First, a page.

Ray Doustdar is the creator and CEO of Buiced, a liquid multi-vitamin with a 98% absorption rate compared to 10-20% you get from taking pills. The idea for Buiced started with the decision for a new health journey. After being frustrated with crushing up vitamin pills that would make him nauseous, Doustdar decided it was time to do something different and he would have to create it. Buiced has no caffeine, no artificial preservatives, colors or flavors. There are four vitamins in every shot of Buiced- B, C, E, and D. You can now find Buiced nationwide at Walmart.
Doustdar is no stranger to entrepreneurship. He launched a dating site called Team Dating in 2006. Lacking knowledge at the time on having a product in the internet space, the company lasted only a few years. That didn’t stop Doustdar from learning new skills in preparation for his next venture. Doustdar shared his most valuable tips for any entrepreneur looking to launch a new business.
“When you launch a business, you have to have the pedigree and the skill set. Then connect the dots. Connect the dots from your past. Really put to use that knowledge base that’s sitting there to launch what it is that you’re passionate about.”
Joresa Blount: What was your career before becoming founder of Buiced?
Ray Doustdar: My entire pedigree of a career totally prepared me for this opportunity without knowing it. I started my career at Proctor & Gamble and that’s one of the best, if not the best, packaged goods and consumer product companies out there. So, I really started with an unbelievably solid foundation when it comes to building a brand and building a consumer brand. I was there for 5 years. I can honestly say without that foundation there’s no way I would have been able to launch my own consumer product brand 15 years later.
What I would like to tell a younger person or maybe someone who wants to be an entrepreneur is that you have to have a skill set. Figure out a way to leverage the skill set into your passion. For me, the initial skills I learned were brand management, sales and marketing for a consumer product. I can’t tell you how much I fall back on everything I learned at Proctor.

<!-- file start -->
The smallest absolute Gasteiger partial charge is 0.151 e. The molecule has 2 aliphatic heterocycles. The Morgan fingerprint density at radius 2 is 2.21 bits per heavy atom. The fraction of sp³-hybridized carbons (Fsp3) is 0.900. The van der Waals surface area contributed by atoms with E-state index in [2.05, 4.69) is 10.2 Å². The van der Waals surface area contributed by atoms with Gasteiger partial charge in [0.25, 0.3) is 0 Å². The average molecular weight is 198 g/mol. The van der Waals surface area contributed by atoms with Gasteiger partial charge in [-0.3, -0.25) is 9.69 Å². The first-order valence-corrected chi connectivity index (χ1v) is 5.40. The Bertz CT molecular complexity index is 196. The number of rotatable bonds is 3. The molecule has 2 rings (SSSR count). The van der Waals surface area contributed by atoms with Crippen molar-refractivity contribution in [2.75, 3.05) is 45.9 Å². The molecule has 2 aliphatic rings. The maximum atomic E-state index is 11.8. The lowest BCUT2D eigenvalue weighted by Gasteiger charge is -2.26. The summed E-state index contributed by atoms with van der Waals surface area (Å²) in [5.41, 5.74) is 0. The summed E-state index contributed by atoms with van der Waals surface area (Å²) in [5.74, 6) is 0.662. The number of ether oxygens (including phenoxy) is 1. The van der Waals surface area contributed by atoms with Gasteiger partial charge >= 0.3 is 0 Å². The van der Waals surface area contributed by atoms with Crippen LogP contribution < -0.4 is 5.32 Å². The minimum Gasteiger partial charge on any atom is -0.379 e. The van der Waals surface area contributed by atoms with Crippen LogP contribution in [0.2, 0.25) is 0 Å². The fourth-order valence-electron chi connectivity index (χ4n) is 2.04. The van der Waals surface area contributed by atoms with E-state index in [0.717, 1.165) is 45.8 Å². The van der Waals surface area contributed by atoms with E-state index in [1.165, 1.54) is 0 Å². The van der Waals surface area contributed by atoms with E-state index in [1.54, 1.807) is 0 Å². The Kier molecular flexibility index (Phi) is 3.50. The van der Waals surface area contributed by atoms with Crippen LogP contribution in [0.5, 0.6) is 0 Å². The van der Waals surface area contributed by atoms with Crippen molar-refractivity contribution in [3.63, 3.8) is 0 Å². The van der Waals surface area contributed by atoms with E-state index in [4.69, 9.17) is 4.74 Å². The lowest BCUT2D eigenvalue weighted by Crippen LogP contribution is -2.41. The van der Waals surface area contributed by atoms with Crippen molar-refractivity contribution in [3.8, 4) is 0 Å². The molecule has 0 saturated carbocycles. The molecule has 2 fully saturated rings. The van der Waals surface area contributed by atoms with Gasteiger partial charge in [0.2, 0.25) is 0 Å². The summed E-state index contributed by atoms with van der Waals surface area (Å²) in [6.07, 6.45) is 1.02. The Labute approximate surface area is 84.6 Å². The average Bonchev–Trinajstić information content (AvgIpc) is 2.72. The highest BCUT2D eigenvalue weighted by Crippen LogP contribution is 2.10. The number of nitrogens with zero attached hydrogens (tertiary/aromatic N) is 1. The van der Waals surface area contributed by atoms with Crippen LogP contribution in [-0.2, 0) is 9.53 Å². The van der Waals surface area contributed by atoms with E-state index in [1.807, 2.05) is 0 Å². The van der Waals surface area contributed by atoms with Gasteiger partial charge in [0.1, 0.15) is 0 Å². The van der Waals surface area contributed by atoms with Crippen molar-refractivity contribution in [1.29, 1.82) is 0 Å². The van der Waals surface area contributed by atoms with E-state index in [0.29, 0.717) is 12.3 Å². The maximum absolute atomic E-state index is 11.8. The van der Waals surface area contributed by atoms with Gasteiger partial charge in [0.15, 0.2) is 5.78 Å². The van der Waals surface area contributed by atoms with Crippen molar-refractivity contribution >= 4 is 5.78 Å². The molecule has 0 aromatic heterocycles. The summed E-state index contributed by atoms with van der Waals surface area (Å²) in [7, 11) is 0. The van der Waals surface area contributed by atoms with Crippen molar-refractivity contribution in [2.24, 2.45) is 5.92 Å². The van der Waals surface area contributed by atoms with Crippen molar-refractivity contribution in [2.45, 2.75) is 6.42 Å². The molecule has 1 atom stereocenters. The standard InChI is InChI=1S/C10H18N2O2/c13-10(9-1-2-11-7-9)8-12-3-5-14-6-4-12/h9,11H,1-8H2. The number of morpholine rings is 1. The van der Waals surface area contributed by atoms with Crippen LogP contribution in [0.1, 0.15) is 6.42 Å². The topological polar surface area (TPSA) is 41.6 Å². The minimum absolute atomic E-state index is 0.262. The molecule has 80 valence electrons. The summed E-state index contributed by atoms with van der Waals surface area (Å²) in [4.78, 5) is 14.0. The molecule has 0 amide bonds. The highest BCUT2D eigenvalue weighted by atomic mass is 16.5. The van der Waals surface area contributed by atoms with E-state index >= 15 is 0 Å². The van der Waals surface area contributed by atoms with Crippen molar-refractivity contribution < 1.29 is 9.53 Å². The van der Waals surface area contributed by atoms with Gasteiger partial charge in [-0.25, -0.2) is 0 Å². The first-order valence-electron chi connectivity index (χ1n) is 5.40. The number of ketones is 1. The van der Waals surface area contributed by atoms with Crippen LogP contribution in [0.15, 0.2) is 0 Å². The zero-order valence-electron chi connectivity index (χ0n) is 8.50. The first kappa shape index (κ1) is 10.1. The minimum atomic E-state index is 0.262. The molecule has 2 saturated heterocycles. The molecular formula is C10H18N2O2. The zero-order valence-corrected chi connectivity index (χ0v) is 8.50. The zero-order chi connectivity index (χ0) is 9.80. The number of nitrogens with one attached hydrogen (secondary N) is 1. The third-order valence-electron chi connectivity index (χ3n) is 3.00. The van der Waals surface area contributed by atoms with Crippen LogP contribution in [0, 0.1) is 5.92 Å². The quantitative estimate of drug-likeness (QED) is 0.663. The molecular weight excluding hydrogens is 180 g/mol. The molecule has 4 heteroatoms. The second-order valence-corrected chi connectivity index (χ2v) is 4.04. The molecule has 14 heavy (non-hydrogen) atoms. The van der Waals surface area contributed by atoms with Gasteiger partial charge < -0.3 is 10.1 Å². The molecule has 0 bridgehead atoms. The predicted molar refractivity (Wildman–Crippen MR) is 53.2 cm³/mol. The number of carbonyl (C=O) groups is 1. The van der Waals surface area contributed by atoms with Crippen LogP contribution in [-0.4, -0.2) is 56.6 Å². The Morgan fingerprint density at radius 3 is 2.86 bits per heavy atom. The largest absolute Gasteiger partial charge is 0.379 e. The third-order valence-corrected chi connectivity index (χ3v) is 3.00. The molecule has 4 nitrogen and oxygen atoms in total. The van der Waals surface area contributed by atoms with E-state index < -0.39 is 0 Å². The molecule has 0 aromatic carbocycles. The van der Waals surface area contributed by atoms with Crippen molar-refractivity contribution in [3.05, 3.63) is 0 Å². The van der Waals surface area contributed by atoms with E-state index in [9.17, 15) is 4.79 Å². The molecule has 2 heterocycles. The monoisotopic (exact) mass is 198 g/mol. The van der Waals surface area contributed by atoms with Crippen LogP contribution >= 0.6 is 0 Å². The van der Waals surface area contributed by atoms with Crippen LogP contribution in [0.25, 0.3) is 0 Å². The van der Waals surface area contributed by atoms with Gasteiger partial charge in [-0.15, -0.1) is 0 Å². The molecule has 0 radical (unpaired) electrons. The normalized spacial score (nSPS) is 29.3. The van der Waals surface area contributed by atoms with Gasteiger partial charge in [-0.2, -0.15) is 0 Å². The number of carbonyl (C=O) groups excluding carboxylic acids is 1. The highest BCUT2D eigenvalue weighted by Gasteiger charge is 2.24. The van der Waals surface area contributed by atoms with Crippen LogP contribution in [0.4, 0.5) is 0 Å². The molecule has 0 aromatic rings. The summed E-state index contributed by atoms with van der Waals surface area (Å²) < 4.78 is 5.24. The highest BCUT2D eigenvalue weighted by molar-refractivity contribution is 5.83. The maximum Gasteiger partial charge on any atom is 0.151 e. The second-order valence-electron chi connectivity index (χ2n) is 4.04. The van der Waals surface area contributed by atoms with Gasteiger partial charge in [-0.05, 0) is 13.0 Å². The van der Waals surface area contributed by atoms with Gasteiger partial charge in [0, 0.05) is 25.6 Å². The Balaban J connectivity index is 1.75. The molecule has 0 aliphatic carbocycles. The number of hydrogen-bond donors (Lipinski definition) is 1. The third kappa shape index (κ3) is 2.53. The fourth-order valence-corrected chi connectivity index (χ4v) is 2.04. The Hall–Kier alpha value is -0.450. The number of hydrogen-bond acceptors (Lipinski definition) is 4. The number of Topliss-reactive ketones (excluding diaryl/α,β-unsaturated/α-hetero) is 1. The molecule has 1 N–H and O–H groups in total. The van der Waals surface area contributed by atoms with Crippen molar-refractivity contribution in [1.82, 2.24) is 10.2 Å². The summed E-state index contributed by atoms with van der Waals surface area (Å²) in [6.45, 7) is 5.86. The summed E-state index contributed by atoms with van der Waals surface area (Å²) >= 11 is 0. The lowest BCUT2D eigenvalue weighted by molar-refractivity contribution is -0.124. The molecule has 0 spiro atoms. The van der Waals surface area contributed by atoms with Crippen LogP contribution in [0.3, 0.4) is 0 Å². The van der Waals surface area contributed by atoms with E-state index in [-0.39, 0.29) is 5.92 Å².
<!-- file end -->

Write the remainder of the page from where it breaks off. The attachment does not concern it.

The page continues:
“Asking questions is invaluable. It really allows you how to figure out what you don’t know.”
Joresa: What was the first step you took to go from idea to launching?
Ray: After a week of crushing up pills on my counter and dissolving them in water or putting them into my fresh vegetable juice, I felt so great. The pill form of vitamins was making me nauseous and sick. I thought there has to something out there I can take in liquid form. There wasn’t. I started researching other brands and decided I could do make it myself. I started researching SK energy shots. I was able to figure out who he [50 Cent] went to see when it comes to beverage energy consultants. I took it to contract stage, and that became my roadmap. These guys wanted $25k to get to a prototype stage. I thought, they are basically telling me what I need to do. So I thought, okay Ray let’s see how smart you really are in figuring this out. I literally took that contract and divided it up into steps. I did one step at a time over the course of 15 months. In 15 months, I was able to create Buiced.
“Keep things manageable, controllable and local.”
Joresa: What’s your advice on finding a manufacturer?
Ray: When you launch a business, the closer to home you can keep everything the better. I can get in my car and drive to the bottle manufacturer.
Joresa: What advice would you give an entrepreneur wanting to enter into the food industry?
Ray: The traditional advice is to say you have to have passion for what you are doing. I realized passion is kind of a given. If you don’t have passion for creating something and putting everything on the line there’s small chance you’ll succeed. It takes more than passion. You must be relentless. That means going to the next door when a door gets closed in your face or sacrificing Thursday night happy hour, and lounging on the weekend because you want to put in the work. Be relentless about getting your vision into fruition. Make sure you are ready to put in the work.